SUMMER CARE: Keep the pots shaded and allow the pots to dry out between light waterings until mid-February when they should be set out in their growing positions and watered a little more often. The tubers of some species will rot if kept wet during the dormant period, others will produce plants prematurely which are then attacked by pests such as thrip and red spider mite and fungal diseases in the warm weather.
FERTILIZING: FMs are very hardy and will benefit from weak applications of folia feed in the early growth stages.
OTHER CULTURE NOTES:
- SLOW MULTIPLYING TERRESTRIALS
- FUNGI DEPENDENT TERRESTRIALS
NB: IT IS ILLEGAL TO TAKE PLANTS (WHOLE PLANT, FLOWERS, SEEDS AND TUBERS) FROM THE WILD
Do Any Orchids Grow Near The Sea?
Orchids are found in a wide range of habitats. One such habitat is the littoral zone or more simply the seaside. The following information is taken from the NOSSA’s CD/DVD South Australia’s Native Orchids 2011.
The Littoral Zone
Many orchid species have a linear distribution following the coastline. Here on the leeward side of sandhills the air is usually moist and mild, few frosts occur so close to the sea and sea-fogs in winter will cause water to drip into the sand which easily soaks up both the moisture and the extra nutrients provided by sea-spray. Some of the best known coastal orchids include the gnats Cyrtostylis robusta, pink fairies Caladenia latifolia, coast onion-orchids, Microtis arenaria and coastal helmet orchids Corysanthes expansa as well as C. despectans. All of these are colony forming species, mostly because the windblown sand would soon cover ‘single plant’ species which start to appear after the second line of dunes.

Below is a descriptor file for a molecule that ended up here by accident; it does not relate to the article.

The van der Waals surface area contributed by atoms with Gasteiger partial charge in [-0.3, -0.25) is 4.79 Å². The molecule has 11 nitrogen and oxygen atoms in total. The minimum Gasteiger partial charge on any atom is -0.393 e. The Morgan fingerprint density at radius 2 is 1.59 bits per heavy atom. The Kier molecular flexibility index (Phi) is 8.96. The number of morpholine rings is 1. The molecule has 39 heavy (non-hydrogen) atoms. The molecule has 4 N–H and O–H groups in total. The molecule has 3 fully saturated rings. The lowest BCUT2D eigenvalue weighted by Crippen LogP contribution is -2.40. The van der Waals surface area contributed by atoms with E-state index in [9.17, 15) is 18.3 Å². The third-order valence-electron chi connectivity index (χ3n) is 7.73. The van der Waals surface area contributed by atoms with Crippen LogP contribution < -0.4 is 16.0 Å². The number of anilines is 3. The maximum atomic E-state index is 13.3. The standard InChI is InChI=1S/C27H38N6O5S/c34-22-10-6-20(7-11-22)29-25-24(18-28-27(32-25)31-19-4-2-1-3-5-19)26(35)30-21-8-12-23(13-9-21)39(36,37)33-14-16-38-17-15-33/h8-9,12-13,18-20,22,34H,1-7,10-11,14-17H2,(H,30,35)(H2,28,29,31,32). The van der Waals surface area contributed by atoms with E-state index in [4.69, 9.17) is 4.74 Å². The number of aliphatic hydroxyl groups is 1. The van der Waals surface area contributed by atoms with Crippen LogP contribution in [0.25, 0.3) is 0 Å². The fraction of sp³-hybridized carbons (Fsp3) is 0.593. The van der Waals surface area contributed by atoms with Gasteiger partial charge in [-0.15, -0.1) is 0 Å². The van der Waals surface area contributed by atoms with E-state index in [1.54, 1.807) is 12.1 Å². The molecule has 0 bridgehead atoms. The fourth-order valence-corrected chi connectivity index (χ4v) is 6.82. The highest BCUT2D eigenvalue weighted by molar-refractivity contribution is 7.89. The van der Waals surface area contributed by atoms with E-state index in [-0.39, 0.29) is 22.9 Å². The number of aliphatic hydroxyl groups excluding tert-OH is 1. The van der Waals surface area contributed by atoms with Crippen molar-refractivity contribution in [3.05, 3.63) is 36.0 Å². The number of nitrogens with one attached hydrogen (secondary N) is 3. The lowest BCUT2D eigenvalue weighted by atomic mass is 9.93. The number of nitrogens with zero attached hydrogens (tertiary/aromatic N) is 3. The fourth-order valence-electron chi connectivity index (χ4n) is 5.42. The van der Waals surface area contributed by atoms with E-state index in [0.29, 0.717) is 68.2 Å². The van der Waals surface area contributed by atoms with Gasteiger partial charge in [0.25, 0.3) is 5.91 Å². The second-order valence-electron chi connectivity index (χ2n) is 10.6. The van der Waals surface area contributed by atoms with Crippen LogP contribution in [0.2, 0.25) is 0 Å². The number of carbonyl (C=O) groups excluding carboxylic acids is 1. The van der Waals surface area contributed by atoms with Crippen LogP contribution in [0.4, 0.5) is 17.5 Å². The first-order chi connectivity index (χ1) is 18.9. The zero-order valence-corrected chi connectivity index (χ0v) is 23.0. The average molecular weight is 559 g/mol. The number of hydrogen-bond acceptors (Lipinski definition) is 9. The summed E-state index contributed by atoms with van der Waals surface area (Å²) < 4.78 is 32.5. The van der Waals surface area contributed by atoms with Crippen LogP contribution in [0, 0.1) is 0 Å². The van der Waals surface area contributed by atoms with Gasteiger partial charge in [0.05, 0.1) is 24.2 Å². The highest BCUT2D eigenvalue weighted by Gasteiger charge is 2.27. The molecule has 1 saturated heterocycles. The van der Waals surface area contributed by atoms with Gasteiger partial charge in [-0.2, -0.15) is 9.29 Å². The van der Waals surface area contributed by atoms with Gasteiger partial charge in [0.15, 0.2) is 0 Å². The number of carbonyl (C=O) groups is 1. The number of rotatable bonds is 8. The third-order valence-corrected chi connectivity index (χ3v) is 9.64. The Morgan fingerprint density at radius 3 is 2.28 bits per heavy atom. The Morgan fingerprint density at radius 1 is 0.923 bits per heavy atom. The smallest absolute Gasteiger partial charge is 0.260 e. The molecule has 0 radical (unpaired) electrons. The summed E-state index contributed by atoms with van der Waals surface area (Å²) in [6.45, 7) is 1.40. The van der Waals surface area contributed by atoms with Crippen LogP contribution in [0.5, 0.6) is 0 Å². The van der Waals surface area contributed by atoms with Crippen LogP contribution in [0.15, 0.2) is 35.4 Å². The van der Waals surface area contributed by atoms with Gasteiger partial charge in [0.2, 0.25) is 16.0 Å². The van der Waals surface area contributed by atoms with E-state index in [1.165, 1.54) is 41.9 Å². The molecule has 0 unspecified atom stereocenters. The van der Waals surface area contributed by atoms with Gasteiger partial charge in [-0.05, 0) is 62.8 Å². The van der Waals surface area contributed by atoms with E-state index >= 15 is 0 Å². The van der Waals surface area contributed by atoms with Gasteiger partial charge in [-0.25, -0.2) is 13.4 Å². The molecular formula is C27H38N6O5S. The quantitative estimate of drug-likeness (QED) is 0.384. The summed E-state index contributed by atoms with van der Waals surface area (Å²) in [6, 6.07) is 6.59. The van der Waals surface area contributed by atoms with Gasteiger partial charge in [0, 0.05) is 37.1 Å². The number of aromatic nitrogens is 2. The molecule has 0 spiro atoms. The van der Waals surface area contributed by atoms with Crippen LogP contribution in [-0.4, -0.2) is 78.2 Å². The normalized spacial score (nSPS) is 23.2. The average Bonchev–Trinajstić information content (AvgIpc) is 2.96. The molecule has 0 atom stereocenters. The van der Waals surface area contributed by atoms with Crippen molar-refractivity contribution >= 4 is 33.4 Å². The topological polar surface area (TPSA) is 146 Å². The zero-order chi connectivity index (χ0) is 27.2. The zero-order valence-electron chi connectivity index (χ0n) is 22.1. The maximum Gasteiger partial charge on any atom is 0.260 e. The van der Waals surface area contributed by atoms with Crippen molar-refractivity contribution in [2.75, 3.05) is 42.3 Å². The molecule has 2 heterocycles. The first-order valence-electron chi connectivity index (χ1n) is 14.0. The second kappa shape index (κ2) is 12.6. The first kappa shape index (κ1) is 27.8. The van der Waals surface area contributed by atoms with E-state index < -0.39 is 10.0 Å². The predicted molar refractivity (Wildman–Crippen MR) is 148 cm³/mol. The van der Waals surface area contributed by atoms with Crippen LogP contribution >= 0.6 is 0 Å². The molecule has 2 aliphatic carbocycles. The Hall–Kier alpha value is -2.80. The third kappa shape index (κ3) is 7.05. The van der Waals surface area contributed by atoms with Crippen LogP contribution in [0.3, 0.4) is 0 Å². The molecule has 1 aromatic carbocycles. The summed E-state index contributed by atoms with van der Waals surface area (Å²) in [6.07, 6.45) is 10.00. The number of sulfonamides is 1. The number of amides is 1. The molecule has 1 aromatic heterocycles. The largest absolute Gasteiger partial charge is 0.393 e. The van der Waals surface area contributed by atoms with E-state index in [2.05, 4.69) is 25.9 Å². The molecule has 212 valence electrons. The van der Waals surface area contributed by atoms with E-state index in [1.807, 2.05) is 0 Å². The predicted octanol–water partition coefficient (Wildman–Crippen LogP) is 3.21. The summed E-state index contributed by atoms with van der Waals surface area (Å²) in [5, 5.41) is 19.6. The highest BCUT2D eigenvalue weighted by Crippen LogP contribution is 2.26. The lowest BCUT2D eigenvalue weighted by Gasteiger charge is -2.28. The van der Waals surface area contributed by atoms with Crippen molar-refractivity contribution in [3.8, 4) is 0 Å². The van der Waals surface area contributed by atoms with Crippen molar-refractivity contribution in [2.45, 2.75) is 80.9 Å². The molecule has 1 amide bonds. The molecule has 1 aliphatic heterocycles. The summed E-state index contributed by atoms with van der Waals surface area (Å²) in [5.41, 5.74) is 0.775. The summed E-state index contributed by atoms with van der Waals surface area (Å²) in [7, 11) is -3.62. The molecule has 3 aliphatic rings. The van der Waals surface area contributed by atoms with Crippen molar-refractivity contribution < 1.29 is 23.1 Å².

Coastal species can be a few kilometres from the sea but there are several that grow either at the high tide mark, within sight or sound of the sea or in coastal dunes. Apart from the ones already mentioned above, the following are some others that can potentially be found within sight and sound of the sea.
- Acianthus pusillus (Mosquito Orchid)
- Arachnorchis cardiochila (Thick Lipped Spider Orchid)
- Arachnorchis fragrantissima (Scented Spider Orchid)
- Arachnorchis fuliginosa (Coastal Spider Orchid)
- Arachnorchis sp Brown Bayonets (Port Lincoln Spider Orchid)
- Bunochilus flavovirens (Coastal Banded Greenhood)
- Bunochilus littoralis (Lake Saint Clair Banded Greenhood)
- Caladenia sp Selfing Coastal Dunes (Little Dune Fingers)
- Corunastylis nigricans (Port Lincoln Midge Orchid)
- Diuris orientis (Wallflower Orchid or Bulldogs)
- Diplodium erythroconchum (Red shell Orchid)
- Glossodia major (Waxlip or Purple Cockatoo Orchid)
- Leptoceras menziesii (Hare Orchid, Rabbit Ears)
- Prasophyllum elatum (Tall Leek Orchid)
- Prasophyllum litorale (Vivid Leek Orchid)
- Prasophyllum sp Late Coastal Dunes
- Pterostylis cucullata (Leafy Greenhood)
- Pterostylis curta (Blunt Greenhood)
- Thelymitra antennifera (Rabbit Ears; Lemon Sun Orchid)
Unfortunately, where there has been settlement, it is now unusual to find these species so close to the sea.
The following article titled Moving Lablellums written by Helen Lawrence is reproduced from the NOSSA Journal Volume 36 (1) February 2012
Labellums are fascinating. Well I think they are fascinating, especially the ones that move.
Why do these labellum move? You may have observed that the orchids which have labellums often have “hoods” and inside these “hoods” are the pollen. It is quite simple, the pollinator lands on the labellum, triggers it and is held captive by the labellum. As it struggles to free itself it pollinates the orchid. Clever, isn’t it?